Donate

While Anti-Semitism Flourishes under His Watch, Jeremy Corbyn Refuses to Acknowledge Its Existence

Despite official inquiries, public scandals, and the formal censure of several party activists, anti-Semitism is very much alive and well in the British Labor party; indeed, at its most recent conference, a motion was proposed to question the historicity of the Holocaust. The novelist Howard Jacobson comments on the feeble efforts of Jeremy Corbyn, the party’s leader, to deny anti-Semitism’s presence while insisting that it has nothing to do with “anti-Zionism.”

By way of a sop to critics, a rule warning against such conduct as might be deemed detrimental to the party—such as hostility to disability, gender reassignment, civil partnership, pregnancy and maternity, oh, and anti-Semitism—was adopted. But condemnation of Zionism was as febrile as ever and any Jew—particularly any Israeli Jew—willing to join in could count on a standing ovation. No man is a prophet in his own land, but an anti-Zionist Israeli is a hero in this one. . . .

To this, Jeremy Corbyn and those closest to him are tetchily indifferent. Mr. Corbyn goes out of his way not to use the word “anti-Semitism,” and when he is forced into condemnation of it he invokes the platitude that Labor opposes all racism and discrimination. The “all” is important. Burying anti-Semitism among offenses such as bullying and sexual harassment is a dodge to equalize things that are not equal and in the process ensure that anti-Semitism is rarely privileged with a mention of its own.

There is method in this evasiveness. To implicitly deny the existence of anti-Semitism—as some continue to deny the Holocaust—is to render it as a sick fantasy of the Jews’ own making, a pathology whose function is to blunt the edge of the anti-Zionist critique. That Jews invoke anti-Semitism primarily to silence critics of Israel is a tired canard, but it continues to be pressed into service. It serves a purpose: it libels the Jews as liars in the act of protesting innocence of any such offense. And if anti-Semitism is a chimera, then anti-Zionism, so often conflated with it, has nothing after all to apologize for. . . .

What needs to be insisted on is that Zionism—the idea not the political events to which it has given rise—is integral to the Jewish mind and imagination. Those who say they are against Zionism but not Jews are speaking in riddles. It is not the Jew who needs to see himself apart from anti-Zionism; it is the anti-Zionist who needs to ask himself what feeds his fervor.

Read more at New York Times

More about: Anti-Semitism, Anti-Zionism, Howard Jacobson, Jeremy Corbyn, Labor Party (UK), Politics & Current Affairs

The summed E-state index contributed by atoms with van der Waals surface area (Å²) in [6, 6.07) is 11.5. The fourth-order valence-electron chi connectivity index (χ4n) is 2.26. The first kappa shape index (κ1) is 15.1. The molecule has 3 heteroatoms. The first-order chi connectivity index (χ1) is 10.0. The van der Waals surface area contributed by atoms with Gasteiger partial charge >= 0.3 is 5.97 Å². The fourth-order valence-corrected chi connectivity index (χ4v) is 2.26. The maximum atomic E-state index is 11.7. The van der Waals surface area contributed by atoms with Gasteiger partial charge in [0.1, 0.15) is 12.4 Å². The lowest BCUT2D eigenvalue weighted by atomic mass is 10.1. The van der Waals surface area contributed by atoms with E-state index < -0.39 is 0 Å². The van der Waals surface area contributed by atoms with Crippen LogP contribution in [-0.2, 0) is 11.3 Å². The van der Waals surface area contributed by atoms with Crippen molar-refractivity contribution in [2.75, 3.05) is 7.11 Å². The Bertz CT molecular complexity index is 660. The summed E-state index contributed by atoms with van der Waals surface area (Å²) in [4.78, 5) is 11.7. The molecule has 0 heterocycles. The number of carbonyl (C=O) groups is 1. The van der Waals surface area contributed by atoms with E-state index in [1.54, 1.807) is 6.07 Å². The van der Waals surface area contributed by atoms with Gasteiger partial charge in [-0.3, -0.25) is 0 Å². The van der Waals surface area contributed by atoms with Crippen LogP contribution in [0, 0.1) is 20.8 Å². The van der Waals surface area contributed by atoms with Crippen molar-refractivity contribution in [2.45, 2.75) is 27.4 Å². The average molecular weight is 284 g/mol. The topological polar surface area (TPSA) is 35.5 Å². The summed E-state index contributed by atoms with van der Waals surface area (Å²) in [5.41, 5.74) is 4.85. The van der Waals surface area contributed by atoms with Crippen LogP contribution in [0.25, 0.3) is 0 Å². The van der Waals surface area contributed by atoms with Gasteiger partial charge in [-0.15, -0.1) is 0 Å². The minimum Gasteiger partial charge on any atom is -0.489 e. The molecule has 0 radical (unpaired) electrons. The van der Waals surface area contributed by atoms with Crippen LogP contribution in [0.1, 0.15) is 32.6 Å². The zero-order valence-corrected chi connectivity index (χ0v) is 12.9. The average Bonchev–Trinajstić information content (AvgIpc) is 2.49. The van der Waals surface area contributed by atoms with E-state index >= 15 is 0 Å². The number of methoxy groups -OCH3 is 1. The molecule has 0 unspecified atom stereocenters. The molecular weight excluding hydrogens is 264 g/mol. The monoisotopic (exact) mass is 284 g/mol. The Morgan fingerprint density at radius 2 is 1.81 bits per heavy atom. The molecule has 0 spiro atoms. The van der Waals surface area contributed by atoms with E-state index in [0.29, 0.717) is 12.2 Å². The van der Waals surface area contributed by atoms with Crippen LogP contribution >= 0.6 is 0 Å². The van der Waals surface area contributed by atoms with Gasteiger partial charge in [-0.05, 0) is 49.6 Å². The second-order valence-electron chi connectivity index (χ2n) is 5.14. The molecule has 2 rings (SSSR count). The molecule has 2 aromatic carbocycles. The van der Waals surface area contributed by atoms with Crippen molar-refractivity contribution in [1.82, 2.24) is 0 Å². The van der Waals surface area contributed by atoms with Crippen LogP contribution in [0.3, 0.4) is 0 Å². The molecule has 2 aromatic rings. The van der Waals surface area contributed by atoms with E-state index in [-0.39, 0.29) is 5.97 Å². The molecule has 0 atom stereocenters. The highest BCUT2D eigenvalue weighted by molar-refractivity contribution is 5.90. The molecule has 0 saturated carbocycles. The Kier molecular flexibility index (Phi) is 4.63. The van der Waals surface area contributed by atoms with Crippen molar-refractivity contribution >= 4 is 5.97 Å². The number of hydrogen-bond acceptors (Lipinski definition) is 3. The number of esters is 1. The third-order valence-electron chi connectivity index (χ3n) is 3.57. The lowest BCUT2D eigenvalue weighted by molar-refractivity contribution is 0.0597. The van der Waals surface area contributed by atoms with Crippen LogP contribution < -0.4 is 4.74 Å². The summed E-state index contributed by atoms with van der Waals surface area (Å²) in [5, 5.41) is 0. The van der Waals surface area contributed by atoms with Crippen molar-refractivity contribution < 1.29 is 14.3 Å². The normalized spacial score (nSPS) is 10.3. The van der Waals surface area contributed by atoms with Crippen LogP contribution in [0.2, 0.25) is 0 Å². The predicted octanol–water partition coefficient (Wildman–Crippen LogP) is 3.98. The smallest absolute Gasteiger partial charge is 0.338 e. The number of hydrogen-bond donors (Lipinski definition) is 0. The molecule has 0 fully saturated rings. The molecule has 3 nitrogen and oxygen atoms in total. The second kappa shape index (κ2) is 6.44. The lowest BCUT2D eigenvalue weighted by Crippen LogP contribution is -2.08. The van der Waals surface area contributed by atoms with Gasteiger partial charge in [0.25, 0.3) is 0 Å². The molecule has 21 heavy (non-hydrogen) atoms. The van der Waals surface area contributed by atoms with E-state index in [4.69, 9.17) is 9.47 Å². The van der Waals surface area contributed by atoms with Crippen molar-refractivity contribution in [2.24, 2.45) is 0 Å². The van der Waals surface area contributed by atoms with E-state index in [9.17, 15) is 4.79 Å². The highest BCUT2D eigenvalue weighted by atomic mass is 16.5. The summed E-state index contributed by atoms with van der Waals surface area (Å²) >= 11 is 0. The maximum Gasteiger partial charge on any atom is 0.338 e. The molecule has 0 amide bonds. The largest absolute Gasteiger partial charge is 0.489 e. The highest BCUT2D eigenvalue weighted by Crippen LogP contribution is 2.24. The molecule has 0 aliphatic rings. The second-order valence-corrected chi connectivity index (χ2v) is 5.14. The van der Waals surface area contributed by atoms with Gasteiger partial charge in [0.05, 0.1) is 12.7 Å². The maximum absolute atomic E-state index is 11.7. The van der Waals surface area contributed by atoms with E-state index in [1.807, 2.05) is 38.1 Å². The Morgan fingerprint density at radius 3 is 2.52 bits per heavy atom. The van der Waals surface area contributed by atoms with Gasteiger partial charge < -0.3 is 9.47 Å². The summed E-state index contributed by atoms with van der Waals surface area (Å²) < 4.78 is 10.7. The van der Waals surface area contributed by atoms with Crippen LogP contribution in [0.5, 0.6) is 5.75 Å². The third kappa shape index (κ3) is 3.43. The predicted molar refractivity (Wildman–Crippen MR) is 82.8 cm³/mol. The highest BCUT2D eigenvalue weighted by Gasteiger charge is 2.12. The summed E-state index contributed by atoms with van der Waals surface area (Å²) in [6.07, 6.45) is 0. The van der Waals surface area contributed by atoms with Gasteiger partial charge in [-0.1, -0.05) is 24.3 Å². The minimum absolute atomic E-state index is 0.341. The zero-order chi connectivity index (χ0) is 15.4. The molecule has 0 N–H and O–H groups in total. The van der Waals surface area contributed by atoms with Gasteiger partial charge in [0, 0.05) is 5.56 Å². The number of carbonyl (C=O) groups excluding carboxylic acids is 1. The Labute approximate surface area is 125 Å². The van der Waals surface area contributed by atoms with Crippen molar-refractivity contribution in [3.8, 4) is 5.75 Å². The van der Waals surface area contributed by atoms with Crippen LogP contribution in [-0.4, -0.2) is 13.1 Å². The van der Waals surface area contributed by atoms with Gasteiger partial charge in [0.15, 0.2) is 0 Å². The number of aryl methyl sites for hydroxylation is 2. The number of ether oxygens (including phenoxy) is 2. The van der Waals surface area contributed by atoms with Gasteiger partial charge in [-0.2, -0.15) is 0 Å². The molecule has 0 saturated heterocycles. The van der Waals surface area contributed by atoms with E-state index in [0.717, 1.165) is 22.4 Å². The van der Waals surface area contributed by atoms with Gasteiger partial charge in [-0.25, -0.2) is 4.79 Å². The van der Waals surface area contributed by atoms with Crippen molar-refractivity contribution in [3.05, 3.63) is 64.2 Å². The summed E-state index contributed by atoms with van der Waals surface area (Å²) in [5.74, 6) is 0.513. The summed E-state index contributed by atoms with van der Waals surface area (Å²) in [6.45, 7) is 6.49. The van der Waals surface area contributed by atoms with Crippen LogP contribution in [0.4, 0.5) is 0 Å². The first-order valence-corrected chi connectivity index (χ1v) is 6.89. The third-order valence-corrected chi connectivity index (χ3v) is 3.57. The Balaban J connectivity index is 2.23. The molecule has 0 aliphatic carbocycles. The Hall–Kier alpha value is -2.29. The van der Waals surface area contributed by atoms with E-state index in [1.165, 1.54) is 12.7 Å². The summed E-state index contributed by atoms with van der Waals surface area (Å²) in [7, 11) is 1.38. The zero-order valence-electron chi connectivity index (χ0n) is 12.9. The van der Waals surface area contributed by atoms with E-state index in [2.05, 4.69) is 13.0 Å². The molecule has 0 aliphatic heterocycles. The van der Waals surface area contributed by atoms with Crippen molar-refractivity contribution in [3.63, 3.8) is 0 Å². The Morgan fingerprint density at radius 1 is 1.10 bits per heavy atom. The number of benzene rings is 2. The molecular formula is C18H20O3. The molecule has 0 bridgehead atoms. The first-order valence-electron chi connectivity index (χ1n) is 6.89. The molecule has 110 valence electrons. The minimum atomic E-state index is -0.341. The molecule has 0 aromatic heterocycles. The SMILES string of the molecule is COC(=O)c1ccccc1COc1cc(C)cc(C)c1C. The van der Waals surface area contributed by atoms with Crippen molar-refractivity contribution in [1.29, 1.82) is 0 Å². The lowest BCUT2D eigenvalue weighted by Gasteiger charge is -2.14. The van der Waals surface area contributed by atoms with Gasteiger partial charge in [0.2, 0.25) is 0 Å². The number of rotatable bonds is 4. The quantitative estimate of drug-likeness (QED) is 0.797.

Hamas Sets Its Sights on Taking over the PLO

Oct. 20 2017

Examining the recent reconciliation agreement between the rival Palestinian organizations Fatah and Hamas, Eyal Zisser argues that the latter sees the deal as a way to install its former leader, Khaled Meshal, as head of the Palestine Liberation Organization (PLO) and thereby the Palestinian Authority. It wouldn’t be the first time something like this happened:

Even the former Palestinian leader Yasir Arafat . . . took the PLO leadership by force. His first steps, incidentally, were with the Fatah organization, which he cofounded in January 1965 in Damascus, under Syrian patronage. Fatah was meant to serve as a counterweight to the rival PLO, which had come into existence [earlier] under Egyptian patronage. Arafat, however, was relegated to the sidelines in the Palestinian arena. It was only after the 1967 Six-Day War that he exploited the resounding defeat of the Arab armies to join the PLO as the leader of Fatah, which led to his gaining control over [the PLO itself].

Meshal [most likely] wants to follow in Arafat’s footsteps—a necessary maneuver for a man who aspires to lead the Palestinian national movement, particularly after realizing that military might and even a hostile takeover of [either Gaza or the West Bank] will not grant him the legitimacy he craves.

It is hard to believe that Fatah will willingly hand over the keys to leadership, and it is also safe to assume that Egypt does not want to see Hamas grow stronger. But quasi-democratic developments such as these have their own dynamics. In 2006, Israel was persuaded by Washington to allow Hamas to run in the general Palestinian elections, thinking the Islamist group had no chance of winning. But Hamas won those elections. We can assume Meshal will now look to repeat that political ploy by joining the PLO and vying for its leadership.

Read more at Israel Hayom

More about: Fatah, Hamas, Khaled Meshal, Palestinian Authority, PLO, Politics & Current Affairs, Yasir Arafat